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Tell-Tale Signs Someone Is Lying

Humans are naturally bad liars and there’s scientifically proven ways to tell if someone is not being honest.

Throughout his career, our Director, Alex Martin, has cross-examined and interviewed many witnesses in both the courtroom and boardroom.  He’s  experienced in forensically analysing someone’s story against the evidence.

So, can you really tell if someone is lying?  Alex recently spoke with radio legend, Spencer Howson, on 4BC about his experience on catching someone out in a lie.

You can listen to the interview below or check out the transcript underneath.

If you have a specific concern, you can also reach out to one of our experienced litigation team members at Taurus Legal Management on (03) 9481 2000 or info@tauruslawyers.com.au.

Transcription: 

Spencer Howson – Well, have you ever had a feeling in your gut that someone is lying to you but you couldn’t be sure? Well, my next guest is going to share with you the tell-tale signs someone is not being honest with you.  Alex Martin is the director of Taurus Legal Management and has faced liars in the courtroom and the boardroom as part of his job, and it’s made him very good at spotting those who aren’t exactly truthful. Alex, welcome to afternoons on 4BC.

Alex – Hi Spencer, thanks for having me on.

Spencer – What’s given you such insight into the tells that someone is lying to you?

Alex – Well, it started with the experience I’ve been in in court many, many times and I’ve interviewed many, many witnesses. And so it began with experience. And then as a result of that experience, I did some research and I’ve read, you know, academic papers and psychology reports and that sort of stuff. And so I have developed a real interest in detecting liars.

Spencer – And you say as a starting point that humans are bad liars. Is that right?

Alex – Yes, that’s right. And it’s actually- probably the most interesting thing that I’ve noticed from my experience and from the research is that human beings don’t like to lie. They’re uncomfortable with it. I suppose that’s quite reassuring, but it’s that – being uncomfortable that leads to you being able to spot when someone’s lying because they exhibit the same sorts of behaviours when they’re uncomfortable.

Spencer – And they try to avoid lying with the answers that they give, right?

Alex – Yes, that’s right. So the important thing is asking specific questions so that people can’t avoid the lie because normally people get vague or they try and avoid answering the question at all if they can. And in general conversation often you allow people to not answer a question, you know, you’re not always being cross-examined in court. But when you’re trying to detect whether someone is lying, it’s important to ask specific questions so that they can’t avoid the lie even if they want to.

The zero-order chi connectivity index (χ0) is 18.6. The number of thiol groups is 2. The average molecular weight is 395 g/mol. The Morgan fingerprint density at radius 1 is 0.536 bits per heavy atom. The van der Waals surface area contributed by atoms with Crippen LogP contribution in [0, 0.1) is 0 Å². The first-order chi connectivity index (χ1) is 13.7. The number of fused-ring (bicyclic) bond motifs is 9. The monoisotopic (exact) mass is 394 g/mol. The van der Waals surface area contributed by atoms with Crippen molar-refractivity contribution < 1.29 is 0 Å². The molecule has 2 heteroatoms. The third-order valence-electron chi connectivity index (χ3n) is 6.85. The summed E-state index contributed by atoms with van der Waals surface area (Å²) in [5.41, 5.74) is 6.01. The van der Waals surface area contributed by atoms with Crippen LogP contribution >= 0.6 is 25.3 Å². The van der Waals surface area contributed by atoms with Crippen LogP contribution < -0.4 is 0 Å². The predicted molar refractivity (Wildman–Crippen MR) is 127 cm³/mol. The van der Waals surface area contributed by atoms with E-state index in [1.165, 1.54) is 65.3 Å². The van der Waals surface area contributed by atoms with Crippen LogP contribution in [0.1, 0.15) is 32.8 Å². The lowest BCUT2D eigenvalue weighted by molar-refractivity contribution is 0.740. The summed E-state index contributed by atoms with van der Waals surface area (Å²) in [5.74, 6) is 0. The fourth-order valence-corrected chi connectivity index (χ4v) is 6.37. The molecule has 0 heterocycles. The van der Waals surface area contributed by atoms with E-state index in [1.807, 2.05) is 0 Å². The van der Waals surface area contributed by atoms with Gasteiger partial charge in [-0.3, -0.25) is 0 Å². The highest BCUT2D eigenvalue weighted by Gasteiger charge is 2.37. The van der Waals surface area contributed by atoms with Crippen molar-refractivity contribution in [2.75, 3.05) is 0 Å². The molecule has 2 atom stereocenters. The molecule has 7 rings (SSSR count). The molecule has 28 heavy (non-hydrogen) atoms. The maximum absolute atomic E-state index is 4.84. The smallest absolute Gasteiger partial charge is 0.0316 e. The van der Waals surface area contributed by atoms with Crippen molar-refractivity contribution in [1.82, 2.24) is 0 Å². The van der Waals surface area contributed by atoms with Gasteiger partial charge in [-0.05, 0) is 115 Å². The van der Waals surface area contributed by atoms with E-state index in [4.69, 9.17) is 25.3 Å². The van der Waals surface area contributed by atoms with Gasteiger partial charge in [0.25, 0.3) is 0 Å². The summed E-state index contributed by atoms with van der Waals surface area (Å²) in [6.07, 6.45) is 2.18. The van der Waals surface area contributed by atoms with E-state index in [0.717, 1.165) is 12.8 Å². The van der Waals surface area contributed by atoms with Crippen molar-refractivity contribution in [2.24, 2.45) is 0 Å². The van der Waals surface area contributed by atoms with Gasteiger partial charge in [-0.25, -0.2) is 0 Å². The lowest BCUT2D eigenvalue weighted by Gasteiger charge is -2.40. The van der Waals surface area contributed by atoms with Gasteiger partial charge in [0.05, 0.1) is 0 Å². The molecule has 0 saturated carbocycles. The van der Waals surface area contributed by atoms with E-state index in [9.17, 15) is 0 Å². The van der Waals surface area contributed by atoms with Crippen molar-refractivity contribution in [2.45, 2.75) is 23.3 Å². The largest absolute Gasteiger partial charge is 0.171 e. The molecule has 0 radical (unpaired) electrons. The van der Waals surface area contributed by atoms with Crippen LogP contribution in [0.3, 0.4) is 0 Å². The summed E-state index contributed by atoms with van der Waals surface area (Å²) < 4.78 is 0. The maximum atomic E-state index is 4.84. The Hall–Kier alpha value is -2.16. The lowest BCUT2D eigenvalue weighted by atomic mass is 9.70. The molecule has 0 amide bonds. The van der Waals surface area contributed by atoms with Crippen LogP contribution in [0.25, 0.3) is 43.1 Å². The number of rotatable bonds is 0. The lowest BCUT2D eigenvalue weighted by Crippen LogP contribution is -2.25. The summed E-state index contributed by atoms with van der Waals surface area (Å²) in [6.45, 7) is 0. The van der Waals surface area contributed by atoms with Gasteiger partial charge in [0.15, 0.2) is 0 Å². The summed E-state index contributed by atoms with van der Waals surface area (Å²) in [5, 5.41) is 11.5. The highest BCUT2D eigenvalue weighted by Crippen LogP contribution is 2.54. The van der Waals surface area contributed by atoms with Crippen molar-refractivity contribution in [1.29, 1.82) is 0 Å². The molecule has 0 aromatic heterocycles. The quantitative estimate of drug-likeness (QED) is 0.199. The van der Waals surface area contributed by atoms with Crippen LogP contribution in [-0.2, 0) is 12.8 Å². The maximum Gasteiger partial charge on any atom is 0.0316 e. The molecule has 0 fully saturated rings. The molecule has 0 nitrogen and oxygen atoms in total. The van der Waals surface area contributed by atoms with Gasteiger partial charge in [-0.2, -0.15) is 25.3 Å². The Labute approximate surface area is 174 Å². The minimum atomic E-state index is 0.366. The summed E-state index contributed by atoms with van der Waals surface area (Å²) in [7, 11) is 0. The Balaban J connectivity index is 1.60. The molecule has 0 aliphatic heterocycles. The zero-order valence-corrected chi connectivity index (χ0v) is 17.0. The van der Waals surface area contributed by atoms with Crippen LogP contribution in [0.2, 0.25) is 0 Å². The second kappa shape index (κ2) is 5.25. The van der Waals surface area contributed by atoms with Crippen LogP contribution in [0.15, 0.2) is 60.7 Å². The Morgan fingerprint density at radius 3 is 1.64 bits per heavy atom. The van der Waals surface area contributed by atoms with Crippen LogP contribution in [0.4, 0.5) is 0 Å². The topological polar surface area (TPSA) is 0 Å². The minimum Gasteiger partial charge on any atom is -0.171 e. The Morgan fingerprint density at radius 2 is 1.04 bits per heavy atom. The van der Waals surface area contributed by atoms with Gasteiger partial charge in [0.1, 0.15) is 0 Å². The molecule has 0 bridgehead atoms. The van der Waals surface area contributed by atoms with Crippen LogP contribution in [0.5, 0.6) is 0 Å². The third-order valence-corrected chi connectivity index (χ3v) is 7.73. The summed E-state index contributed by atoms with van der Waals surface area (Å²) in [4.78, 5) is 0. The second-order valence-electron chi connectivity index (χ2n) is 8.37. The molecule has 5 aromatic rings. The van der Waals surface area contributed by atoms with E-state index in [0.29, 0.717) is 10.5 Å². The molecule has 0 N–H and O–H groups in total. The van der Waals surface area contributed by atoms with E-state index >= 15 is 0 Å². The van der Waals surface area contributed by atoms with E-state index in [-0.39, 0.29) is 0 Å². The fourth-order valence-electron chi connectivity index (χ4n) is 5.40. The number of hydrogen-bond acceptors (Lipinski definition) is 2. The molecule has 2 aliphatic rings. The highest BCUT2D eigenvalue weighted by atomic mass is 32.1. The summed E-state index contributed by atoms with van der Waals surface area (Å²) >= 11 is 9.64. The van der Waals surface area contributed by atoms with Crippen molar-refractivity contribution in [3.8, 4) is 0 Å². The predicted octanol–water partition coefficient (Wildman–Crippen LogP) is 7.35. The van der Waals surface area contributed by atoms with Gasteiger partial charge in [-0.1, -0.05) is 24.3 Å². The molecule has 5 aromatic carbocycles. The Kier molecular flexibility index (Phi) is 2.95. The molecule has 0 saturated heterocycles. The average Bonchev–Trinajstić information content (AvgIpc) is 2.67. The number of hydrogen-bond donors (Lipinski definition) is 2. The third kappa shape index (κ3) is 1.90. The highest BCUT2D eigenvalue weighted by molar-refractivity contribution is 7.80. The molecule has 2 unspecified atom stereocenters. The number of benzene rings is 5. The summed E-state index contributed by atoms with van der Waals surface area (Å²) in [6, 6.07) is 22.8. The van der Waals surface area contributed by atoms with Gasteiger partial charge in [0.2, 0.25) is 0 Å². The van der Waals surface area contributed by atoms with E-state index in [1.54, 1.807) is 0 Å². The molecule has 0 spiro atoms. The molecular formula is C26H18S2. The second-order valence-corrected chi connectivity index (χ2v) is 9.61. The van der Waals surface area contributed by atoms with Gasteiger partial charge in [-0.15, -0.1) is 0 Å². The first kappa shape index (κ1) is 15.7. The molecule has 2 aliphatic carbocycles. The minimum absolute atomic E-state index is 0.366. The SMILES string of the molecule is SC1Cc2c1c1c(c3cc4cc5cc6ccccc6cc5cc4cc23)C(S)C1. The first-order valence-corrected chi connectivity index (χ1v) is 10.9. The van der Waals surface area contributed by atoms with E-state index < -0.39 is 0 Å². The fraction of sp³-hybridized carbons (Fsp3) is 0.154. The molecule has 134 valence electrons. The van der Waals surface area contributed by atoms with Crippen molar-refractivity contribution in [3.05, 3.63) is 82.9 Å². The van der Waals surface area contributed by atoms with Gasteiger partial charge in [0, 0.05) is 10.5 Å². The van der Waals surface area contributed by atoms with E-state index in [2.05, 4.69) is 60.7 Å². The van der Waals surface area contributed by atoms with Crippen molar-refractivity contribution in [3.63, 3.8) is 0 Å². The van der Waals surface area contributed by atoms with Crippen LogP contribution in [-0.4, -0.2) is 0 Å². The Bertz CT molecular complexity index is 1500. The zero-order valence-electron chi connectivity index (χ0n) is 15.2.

Spencer – So can you give us any examples that, even just a simple example, of how you can use that follow up question?

Alex – Oh, sure. Yeah. So you want to ask, “did you take the money yesterday?” Not “would you have taken any money from us before?” Or what you would have done is not of interest.  What you want to ask is did you, have you- you want active, specific questions that are to do with a specific circumstance.

Spencer – Because if you say, “would you have taken the money?” “Oh, no, no, that’s not something that I would do”.

Alex – “I wouldn’t do that sort of thing.” Yes, it’s actually a classic response in liars. They talk specifically about what they did when they’re telling the truth and then they suddenly switch to what they would have done.  “Yesterday I would have taken the dog for a walk” rather than “yesterday I walked the dog.” What they would have done is not of interest, and often it’s a way of people- because they feel guilty when they’re lying, they suddenly switch their language to this kind of vague general language when they’re normally a specific person.

Spencer – And this is what you call lying language.

Alex – Yes, that’s right. That’s right. So there’s a number of examples of lying language – avoiding the question is, is one of them, becoming vague is another and using passive language rather than active language. So you know, I walked the dog is an active statement rather than the dog was walked by me. People get suddenly vague and passive when they’re lying and there’s all types of lying language, as I call it.

Spencer – The scenario that always fascinates me- it’s quite sort of away from court cases specifically, but where there’s been, let’s say, someone, there’s a missing child or something like that, and the police hold a media conference with the parents.  And we’ve seen this time and time again and it’s used by police, isn’t it, to analyse the language of the parents- like they’re not just doing it so the parents can plead for information. There’s a lot more of this sort of analysis going on that you’re talking about.